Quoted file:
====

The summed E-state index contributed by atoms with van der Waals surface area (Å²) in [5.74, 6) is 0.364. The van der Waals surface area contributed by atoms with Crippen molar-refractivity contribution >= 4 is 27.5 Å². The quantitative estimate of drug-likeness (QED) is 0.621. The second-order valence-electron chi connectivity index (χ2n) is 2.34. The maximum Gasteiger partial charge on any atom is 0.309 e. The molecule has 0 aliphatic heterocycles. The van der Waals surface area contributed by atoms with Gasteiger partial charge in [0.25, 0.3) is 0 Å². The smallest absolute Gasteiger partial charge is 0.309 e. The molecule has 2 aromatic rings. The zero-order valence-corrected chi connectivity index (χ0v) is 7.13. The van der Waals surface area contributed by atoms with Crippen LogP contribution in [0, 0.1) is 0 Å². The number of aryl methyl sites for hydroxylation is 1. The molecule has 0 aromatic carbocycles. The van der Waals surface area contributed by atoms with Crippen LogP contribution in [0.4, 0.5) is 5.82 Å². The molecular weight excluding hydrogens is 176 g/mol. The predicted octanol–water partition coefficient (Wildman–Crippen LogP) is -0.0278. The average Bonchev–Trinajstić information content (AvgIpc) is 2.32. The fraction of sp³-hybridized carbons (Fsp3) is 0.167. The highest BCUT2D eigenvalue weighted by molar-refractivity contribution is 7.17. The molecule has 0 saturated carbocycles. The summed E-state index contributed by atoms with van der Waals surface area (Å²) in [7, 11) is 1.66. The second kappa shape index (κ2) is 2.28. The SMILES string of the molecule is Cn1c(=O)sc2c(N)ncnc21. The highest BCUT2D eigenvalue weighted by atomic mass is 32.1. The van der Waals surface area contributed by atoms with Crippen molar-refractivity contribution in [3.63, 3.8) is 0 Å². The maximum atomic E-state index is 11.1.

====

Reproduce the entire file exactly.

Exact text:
The summed E-state index contributed by atoms with van der Waals surface area (Å²) in [5.74, 6) is 0.364. The van der Waals surface area contributed by atoms with Crippen molar-refractivity contribution >= 4 is 27.5 Å². The quantitative estimate of drug-likeness (QED) is 0.621. The second-order valence-electron chi connectivity index (χ2n) is 2.34. The maximum Gasteiger partial charge on any atom is 0.309 e. The molecule has 0 aliphatic heterocycles. The van der Waals surface area contributed by atoms with Gasteiger partial charge in [0.25, 0.3) is 0 Å². The smallest absolute Gasteiger partial charge is 0.309 e. The molecule has 2 aromatic rings. The zero-order valence-corrected chi connectivity index (χ0v) is 7.13. The van der Waals surface area contributed by atoms with Crippen LogP contribution in [0, 0.1) is 0 Å². The number of aryl methyl sites for hydroxylation is 1. The molecule has 0 aromatic carbocycles. The van der Waals surface area contributed by atoms with Crippen LogP contribution in [0.4, 0.5) is 5.82 Å². The molecular weight excluding hydrogens is 176 g/mol. The predicted octanol–water partition coefficient (Wildman–Crippen LogP) is -0.0278. The average Bonchev–Trinajstić information content (AvgIpc) is 2.32. The fraction of sp³-hybridized carbons (Fsp3) is 0.167. The highest BCUT2D eigenvalue weighted by molar-refractivity contribution is 7.17. The molecule has 0 saturated carbocycles. The summed E-state index contributed by atoms with van der Waals surface area (Å²) in [7, 11) is 1.66. The second kappa shape index (κ2) is 2.28. The SMILES string of the molecule is Cn1c(=O)sc2c(N)ncnc21. The highest BCUT2D eigenvalue weighted by atomic mass is 32.1. The van der Waals surface area contributed by atoms with Crippen molar-refractivity contribution in [3.63, 3.8) is 0 Å². The maximum atomic E-state index is 11.1.